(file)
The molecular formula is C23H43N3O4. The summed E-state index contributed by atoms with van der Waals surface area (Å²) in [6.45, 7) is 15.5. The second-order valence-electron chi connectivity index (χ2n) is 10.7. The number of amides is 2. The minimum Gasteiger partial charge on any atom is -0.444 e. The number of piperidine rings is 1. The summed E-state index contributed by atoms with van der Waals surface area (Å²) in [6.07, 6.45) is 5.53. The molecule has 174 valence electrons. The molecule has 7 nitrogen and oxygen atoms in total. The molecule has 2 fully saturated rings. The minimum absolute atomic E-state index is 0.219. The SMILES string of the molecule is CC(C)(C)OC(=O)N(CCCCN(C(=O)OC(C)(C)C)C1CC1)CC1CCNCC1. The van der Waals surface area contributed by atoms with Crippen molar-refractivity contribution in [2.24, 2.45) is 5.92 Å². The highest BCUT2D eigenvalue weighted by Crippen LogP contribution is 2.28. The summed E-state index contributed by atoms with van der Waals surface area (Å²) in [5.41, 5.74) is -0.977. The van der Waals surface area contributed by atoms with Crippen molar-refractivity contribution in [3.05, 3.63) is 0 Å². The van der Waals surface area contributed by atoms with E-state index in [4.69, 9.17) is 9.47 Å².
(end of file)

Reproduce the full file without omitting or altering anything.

The molecular formula is C23H43N3O4. The summed E-state index contributed by atoms with van der Waals surface area (Å²) in [6.45, 7) is 15.5. The second-order valence-electron chi connectivity index (χ2n) is 10.7. The number of amides is 2. The minimum Gasteiger partial charge on any atom is -0.444 e. The number of piperidine rings is 1. The summed E-state index contributed by atoms with van der Waals surface area (Å²) in [6.07, 6.45) is 5.53. The molecule has 174 valence electrons. The molecule has 7 nitrogen and oxygen atoms in total. The molecule has 2 fully saturated rings. The minimum absolute atomic E-state index is 0.219. The SMILES string of the molecule is CC(C)(C)OC(=O)N(CCCCN(C(=O)OC(C)(C)C)C1CC1)CC1CCNCC1. The van der Waals surface area contributed by atoms with Crippen molar-refractivity contribution in [2.24, 2.45) is 5.92 Å². The highest BCUT2D eigenvalue weighted by Crippen LogP contribution is 2.28. The summed E-state index contributed by atoms with van der Waals surface area (Å²) in [5.41, 5.74) is -0.977. The van der Waals surface area contributed by atoms with Crippen molar-refractivity contribution in [3.05, 3.63) is 0 Å². The van der Waals surface area contributed by atoms with E-state index in [4.69, 9.17) is 9.47 Å².